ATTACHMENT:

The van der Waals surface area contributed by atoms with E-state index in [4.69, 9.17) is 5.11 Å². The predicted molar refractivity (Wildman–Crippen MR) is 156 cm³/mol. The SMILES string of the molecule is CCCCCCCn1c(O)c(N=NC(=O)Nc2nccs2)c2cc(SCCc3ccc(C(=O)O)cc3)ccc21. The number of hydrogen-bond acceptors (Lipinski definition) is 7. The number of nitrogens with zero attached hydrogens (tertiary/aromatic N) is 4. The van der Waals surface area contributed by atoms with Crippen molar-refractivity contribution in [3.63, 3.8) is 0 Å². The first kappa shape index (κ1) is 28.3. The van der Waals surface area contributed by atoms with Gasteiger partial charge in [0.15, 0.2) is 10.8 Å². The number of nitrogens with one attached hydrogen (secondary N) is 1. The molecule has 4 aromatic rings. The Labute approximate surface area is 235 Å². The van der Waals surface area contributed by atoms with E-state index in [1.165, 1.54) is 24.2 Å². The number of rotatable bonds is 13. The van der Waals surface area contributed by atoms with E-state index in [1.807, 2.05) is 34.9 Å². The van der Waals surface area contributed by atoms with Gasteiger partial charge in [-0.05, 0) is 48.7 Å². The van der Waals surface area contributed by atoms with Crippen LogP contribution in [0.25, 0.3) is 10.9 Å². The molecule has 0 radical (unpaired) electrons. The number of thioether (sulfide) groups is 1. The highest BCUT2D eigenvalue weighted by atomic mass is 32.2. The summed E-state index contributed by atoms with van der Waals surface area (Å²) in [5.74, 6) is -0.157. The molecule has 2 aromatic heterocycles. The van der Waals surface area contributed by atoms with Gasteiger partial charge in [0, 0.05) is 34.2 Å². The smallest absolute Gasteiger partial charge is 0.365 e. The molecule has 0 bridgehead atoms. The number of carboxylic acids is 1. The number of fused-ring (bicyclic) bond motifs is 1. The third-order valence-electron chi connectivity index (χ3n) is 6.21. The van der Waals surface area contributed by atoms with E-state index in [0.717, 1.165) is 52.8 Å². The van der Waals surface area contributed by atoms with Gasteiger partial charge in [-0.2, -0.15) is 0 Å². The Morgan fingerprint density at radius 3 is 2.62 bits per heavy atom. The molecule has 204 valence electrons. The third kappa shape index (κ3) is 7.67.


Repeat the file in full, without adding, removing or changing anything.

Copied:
The van der Waals surface area contributed by atoms with E-state index in [4.69, 9.17) is 5.11 Å². The predicted molar refractivity (Wildman–Crippen MR) is 156 cm³/mol. The SMILES string of the molecule is CCCCCCCn1c(O)c(N=NC(=O)Nc2nccs2)c2cc(SCCc3ccc(C(=O)O)cc3)ccc21. The number of hydrogen-bond acceptors (Lipinski definition) is 7. The number of nitrogens with zero attached hydrogens (tertiary/aromatic N) is 4. The van der Waals surface area contributed by atoms with Crippen molar-refractivity contribution in [3.63, 3.8) is 0 Å². The first kappa shape index (κ1) is 28.3. The van der Waals surface area contributed by atoms with Gasteiger partial charge in [0.15, 0.2) is 10.8 Å². The number of nitrogens with one attached hydrogen (secondary N) is 1. The molecule has 4 aromatic rings. The Labute approximate surface area is 235 Å². The van der Waals surface area contributed by atoms with E-state index in [1.165, 1.54) is 24.2 Å². The number of rotatable bonds is 13. The van der Waals surface area contributed by atoms with E-state index in [1.807, 2.05) is 34.9 Å². The van der Waals surface area contributed by atoms with Gasteiger partial charge in [-0.05, 0) is 48.7 Å². The van der Waals surface area contributed by atoms with Crippen LogP contribution in [0.25, 0.3) is 10.9 Å². The molecule has 0 radical (unpaired) electrons. The number of thioether (sulfide) groups is 1. The highest BCUT2D eigenvalue weighted by atomic mass is 32.2. The summed E-state index contributed by atoms with van der Waals surface area (Å²) in [5.74, 6) is -0.157. The molecule has 2 aromatic heterocycles. The van der Waals surface area contributed by atoms with Gasteiger partial charge in [0, 0.05) is 34.2 Å². The smallest absolute Gasteiger partial charge is 0.365 e. The molecule has 0 bridgehead atoms. The number of carboxylic acids is 1. The number of fused-ring (bicyclic) bond motifs is 1. The third-order valence-electron chi connectivity index (χ3n) is 6.21. The van der Waals surface area contributed by atoms with E-state index in [0.717, 1.165) is 52.8 Å². The van der Waals surface area contributed by atoms with Gasteiger partial charge in [-0.2, -0.15) is 0 Å². The Morgan fingerprint density at radius 3 is 2.62 bits per heavy atom. The molecule has 204 valence electrons. The third kappa shape index (κ3) is 7.67.